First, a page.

We are finally done painting our bow section..oouff…but that’s only a little part of the whole, we have to keep going. We are sandblasting and painting the boat in parts, this was a first step of many. Not having a real shelter over the hull, we decides not to blast anymore than we can reasonably do in a day, about 500sqft per go on the interior. It does split fairly well. We just did our bow section, will next move on to the under deck of the main section, than the inside of the sides of the hull and finally the bottom plates and bilge. That will be it for this fall, it will allow us to insulate our living accommodations and hopefully get working on woodwork this winter. The aft section (engine room, navigation and storage) still needs metal work and only be blasted next year. The deck and topsides will be done when all the interior is finished and we are ready for the outside woodwork. The hull will be blasted when the boat is ready to be launched, it will be the last step of a long journey.
The sandblasting of the bow was not easy. To start with, it’s a small volume and the air saturates quickly with sand; then, over the tank I did quite have standing room, meanwhile the rest of it is really high. I will always find something to complain about when it comes to sandblasting but believe (hope) the rest of it will be much easier…well, maybe not the stern, that will be a piece of hell.
We knew it was going to be a long day so we tried to start as early as the dew would allow. Anyway, it’s not like starting early means getting up earlier than normal these days. For the past few month we’ve had what we call Murphy o’clock, Murphy being the new kitten. Some mornings we get woken up by purrs others by cat attacks, never less it’s always at 5:30 in the morning. No need to say that Murphy is back to bed by 8.
Anyway, back to the boat business. We have been doing blasting rounds of 40 minutes with the intent of Mark and I switching at the hose each time. For some awkward reason, I’m very possessive of work and have a hard time giving it up. I managed to convince Mark to let me go for 3 for 4 rounds before passing it on to him. Not having a dead man handle on our hose someone needs to stand by the pot ready to stop and start it when needed. So when Mark took his turn in the sand storm I took mine at the pot. There, Mark had installed a comfy chair in the shade of the yellow john deer sunbrella. I sat on the chair for a couple minutes, staring at the sand pile beside me, when the idea occurred that laying in the warm sand would be a gazillion times cozier than sitting on the chair. So I did. I was keeping my hand on the blasting hose as the feel of the sand going threw is a good indicative of any troubles or of the pot getting empty. I quickly realized that I could feel the hose and do my job just as well if I closed my eyes, then….I don’t remember anything…I was woken up by the banging in the hull when Mark ran out of sand, I had literally crashed into the best power nap ever!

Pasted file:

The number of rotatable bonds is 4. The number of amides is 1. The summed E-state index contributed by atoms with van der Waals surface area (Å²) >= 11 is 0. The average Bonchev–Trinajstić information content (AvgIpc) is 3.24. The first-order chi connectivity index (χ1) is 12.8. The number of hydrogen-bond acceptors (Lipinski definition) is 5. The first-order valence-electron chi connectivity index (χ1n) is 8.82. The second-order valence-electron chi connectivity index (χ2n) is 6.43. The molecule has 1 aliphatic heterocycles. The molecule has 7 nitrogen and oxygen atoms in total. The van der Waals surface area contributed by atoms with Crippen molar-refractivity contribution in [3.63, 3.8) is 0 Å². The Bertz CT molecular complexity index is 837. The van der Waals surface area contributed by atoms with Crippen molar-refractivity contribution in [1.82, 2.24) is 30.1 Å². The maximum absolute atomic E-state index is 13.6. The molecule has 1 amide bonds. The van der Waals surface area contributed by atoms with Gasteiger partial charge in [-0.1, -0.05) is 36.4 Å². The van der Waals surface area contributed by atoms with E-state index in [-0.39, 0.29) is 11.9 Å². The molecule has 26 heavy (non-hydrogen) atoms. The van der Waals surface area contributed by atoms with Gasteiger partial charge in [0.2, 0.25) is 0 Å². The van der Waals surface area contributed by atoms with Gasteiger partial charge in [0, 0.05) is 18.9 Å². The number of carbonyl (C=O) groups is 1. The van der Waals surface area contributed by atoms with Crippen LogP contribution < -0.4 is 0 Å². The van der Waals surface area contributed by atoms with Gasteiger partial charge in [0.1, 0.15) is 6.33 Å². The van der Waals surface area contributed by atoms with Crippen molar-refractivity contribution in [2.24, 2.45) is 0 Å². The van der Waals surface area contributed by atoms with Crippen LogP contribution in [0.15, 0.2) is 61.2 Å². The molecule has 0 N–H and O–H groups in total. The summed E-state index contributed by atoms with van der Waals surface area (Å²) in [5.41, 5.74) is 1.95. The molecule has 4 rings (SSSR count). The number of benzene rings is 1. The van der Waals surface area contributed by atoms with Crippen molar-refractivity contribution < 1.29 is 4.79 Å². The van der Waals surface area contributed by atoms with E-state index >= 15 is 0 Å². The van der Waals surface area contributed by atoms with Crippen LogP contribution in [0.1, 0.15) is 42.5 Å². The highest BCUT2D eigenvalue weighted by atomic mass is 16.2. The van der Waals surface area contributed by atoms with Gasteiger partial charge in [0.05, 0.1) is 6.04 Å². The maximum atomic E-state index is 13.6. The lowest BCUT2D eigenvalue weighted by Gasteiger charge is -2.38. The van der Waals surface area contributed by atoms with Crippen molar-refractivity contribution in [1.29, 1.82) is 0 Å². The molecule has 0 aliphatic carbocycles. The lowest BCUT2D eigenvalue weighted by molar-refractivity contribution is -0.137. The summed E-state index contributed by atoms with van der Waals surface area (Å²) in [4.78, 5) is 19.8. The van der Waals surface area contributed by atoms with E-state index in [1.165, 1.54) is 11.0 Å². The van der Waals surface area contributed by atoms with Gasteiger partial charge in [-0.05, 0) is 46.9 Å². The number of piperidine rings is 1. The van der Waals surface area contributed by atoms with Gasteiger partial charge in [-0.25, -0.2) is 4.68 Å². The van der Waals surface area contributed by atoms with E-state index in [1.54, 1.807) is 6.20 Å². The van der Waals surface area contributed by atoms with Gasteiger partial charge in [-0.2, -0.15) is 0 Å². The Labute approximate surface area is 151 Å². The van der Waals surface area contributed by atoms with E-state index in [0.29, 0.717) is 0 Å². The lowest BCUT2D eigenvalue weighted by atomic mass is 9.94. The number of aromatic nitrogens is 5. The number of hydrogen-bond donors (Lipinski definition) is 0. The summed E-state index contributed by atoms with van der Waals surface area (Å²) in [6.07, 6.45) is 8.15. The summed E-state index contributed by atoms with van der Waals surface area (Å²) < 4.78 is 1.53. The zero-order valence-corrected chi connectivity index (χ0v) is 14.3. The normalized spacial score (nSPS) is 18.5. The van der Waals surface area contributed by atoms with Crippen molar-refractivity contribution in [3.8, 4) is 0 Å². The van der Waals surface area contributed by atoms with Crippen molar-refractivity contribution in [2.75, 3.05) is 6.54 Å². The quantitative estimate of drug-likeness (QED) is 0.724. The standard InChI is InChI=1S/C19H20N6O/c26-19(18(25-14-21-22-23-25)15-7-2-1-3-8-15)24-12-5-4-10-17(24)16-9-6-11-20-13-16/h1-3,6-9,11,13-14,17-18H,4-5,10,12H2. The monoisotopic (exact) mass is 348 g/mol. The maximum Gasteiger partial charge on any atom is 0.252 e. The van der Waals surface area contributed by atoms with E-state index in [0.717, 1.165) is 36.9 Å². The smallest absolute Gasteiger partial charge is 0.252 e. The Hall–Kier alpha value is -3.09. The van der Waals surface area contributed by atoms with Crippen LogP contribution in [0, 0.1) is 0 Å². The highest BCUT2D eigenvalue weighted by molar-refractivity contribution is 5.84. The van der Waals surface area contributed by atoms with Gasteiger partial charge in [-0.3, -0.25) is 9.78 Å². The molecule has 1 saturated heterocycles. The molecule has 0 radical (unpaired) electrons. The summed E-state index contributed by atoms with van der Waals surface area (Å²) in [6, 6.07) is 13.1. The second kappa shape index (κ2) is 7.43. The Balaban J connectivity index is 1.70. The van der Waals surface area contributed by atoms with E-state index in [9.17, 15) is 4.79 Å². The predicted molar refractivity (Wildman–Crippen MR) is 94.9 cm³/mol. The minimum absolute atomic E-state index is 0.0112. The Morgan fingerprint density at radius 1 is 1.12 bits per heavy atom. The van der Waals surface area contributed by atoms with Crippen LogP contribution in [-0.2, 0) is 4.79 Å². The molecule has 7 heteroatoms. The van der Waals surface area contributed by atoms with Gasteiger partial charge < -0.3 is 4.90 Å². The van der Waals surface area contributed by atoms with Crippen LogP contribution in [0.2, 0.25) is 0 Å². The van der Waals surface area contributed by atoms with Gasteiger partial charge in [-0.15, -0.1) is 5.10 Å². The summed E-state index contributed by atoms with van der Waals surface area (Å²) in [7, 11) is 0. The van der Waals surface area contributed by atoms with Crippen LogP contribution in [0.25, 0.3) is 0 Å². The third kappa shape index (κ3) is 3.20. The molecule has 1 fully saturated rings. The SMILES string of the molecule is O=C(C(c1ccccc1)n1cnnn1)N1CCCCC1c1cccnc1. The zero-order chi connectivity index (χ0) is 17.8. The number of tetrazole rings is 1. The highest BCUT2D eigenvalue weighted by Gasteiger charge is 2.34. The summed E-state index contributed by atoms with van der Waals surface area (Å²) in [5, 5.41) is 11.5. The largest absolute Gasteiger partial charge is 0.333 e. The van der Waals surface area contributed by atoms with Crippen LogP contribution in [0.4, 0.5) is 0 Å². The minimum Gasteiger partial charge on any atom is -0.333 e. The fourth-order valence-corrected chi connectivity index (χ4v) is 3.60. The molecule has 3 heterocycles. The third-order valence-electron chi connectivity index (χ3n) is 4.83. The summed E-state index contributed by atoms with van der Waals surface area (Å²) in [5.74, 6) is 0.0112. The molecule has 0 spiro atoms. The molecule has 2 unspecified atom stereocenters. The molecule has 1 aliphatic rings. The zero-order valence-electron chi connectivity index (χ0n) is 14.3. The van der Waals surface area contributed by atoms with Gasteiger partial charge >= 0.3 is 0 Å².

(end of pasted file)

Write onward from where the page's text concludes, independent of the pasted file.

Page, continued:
The day went on and, like usual, it seems like we finished later than planned, we literally made it minutes before sunset and “dew-rise”. It was a bit of a rush to get the cover-all up over the boat before heading to the house for some dinner….not sure which of the two was most urgent.
I like eating well. I can give up lots of comforts but not my food so I plan some good ready meals for those kind of long days. This time I had a fridge full of chili, spaghetti sauce and couscous all made with love for me by me (and Mark, of course 🙂 ) the day before, mmmmmmm.
With our belly full going to bed felt pretty appealing but we went back out to start the clean up. Most of it was done by midnight. Mark installed a few heaters to keep dew away from our clean steel and we went to bed……Murphy o’clock wasn’t many hours away.